WrenchNeck - "WrenchNeck" (CD)
"WrenchNeck" track listing:
3. FML (Found My Life)
5. Wasted Nightmare
6. Hope Street
7. The Game
9. Broken Skin
10. Distance Between
Reviewed by OverkillExposure on November 6, 2012
Plainly and simply, I detest subgenre labels. I believe they’ve fractured the metal community beyond reconciliation and done more harm than good to the metal music industry. I say this because circumstances are forcing me to frame this stellar band within the context of the constantly disputed “metalcore” scene, when all I wish to do, in my heart of hearts, is bang my stupid head off to some superbly executed, intense, masculine, swinging-dick metal – “with a heart,” as filmmaker Alan Rudolph hastened to add in Robert Altman’s “The Player.” All told, that’s what “WrenchNeck,” by WrenchNeck, is.
From the very first seconds of opener “Coalescence,” if you’ve been paying close attention to American metal over the past decade, you’ll know where these guys are coming from. That place is Western Massachusetts, birthplace of genre titans Killswitch Engage and All That Remains, and current home to a surprisingly plentiful number of interesting bands that honor their forefathers’ legacy – nay, lovingly polish said legacy after its tarnishing by interloping screamo kids. WrenchNeck is one of these bands. I’m a helpless sucker for groove, and the pulsing, rhythmic spine established on “Coalescence” – and threaded throughout the album – ditches today’s djenty, break-chugging concept of “groove” and reaches straight back to Pantera and Machine Head. The dominating, beastly riff and bona fide thrashing on “2012,” and speedy Iron Maiden influence on “Wasted Nightmare,” kill the trends even deader than they were without WrenchNeck’s help.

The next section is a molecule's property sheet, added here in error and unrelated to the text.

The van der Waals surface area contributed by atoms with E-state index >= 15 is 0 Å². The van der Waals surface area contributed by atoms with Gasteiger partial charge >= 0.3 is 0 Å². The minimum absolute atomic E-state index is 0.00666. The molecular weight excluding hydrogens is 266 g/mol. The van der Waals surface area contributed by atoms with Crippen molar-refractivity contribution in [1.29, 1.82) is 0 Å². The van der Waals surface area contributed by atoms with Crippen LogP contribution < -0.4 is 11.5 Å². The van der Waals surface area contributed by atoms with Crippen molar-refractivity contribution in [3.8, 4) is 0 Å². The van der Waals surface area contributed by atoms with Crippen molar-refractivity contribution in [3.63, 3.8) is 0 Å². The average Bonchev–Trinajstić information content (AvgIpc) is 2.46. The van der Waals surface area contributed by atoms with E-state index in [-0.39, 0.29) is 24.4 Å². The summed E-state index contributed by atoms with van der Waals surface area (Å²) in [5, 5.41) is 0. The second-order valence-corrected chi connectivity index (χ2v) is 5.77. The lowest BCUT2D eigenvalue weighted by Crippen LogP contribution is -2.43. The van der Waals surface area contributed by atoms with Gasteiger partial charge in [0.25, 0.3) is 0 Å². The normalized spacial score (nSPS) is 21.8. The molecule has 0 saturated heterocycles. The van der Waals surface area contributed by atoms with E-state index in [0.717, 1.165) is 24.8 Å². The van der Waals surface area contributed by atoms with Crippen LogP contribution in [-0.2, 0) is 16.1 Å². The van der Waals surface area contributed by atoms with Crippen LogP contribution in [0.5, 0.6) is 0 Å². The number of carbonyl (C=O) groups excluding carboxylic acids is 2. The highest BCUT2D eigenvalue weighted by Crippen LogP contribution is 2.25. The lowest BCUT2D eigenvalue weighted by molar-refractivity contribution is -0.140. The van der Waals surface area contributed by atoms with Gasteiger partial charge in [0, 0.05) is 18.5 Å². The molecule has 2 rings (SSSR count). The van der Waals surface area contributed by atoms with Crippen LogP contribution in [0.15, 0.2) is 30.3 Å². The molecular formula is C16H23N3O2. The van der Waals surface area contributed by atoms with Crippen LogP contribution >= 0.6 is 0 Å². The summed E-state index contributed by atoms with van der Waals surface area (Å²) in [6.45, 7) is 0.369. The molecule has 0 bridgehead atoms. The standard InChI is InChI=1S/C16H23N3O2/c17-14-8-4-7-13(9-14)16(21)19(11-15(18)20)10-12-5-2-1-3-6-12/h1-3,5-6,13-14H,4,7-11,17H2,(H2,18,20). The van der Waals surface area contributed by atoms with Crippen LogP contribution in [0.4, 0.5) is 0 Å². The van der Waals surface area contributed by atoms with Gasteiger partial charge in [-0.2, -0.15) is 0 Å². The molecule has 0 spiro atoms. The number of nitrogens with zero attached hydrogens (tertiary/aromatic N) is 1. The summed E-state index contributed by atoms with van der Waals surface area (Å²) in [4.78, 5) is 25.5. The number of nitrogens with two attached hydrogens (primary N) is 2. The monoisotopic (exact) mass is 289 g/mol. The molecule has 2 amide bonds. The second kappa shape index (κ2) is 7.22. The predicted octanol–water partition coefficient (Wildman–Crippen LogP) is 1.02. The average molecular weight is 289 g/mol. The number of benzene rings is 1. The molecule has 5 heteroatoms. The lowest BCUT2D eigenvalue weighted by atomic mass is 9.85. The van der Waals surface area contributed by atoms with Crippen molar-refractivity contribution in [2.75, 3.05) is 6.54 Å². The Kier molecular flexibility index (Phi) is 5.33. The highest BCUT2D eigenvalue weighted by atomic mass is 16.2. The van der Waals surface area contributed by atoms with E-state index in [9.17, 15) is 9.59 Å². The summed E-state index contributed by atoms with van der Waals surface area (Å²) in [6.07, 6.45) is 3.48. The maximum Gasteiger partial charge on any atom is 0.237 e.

Not that there’s any serious innovation going on here, mind you, or that this album will trigger a mass Enlightenment. It won’t. It’s simply there to remind anyone willing to listen that the magical ingredient of prime Massachusetts metalcore was, at the end of the day, metal. The masterful weaving of British New Wave and Swedish melodic death lead guitar harmonies amongst galloping thrash ‘n’ roll (“FML”), between thick, ballsy riffs and thundering grooves (“Hope Street”), and alongside breakneck blasting (“The Game”). Perhaps the percussive pounding of “Quitter” offers the clearest glimpse of what today is casually chalked up to a “breakdown,” but in 2002 was simply a bitchin’ hardcore-influenced riff, end of story. The presence of two co-frontmen does make things a little top-heavy at times, as there’s little variety (such is the case when you employ two harsh vocalists), but at least the clean melodies are kept to a sparing minimum, avoiding sappy Howard Jones balladry by a wide berth.
Do I protest too much? Take a listen and you tell me. What I hope you’ll discover, as I have, is a band that lovingly culls everything fresh, exciting, and compelling about the original metalcore movement – back when it was still truly METAL – and serves it to you straight up in a sledgehammer blow, chased with a soothing ointment and bandage to dress the bruise. Fans of Killswitch Engage’s “Alive Or Just Breathing,” All That Remains’ “This Darkened Heart,” and Unearth’s “The Oncoming Storm,” to name a few, will find themselves thrilled. Pantera, Machine Head, In Flames, and DevilDriver fans ought to take note, too. This is no trendy “false metal” flavor of the month. “WrenchNeck” is the real thing.
Highs: "Coalescence," "FML," "Wasted Nightmare"
Lows: The use of two lead vocalists feels redundant, given the comparative lack of variety.
Bottom line: Top-notch Massachusetts metalcore the way it used to be played: with an emphasis on METAL.
Get more info including news, reviews, interviews, links, etc. on our WrenchNeck band page.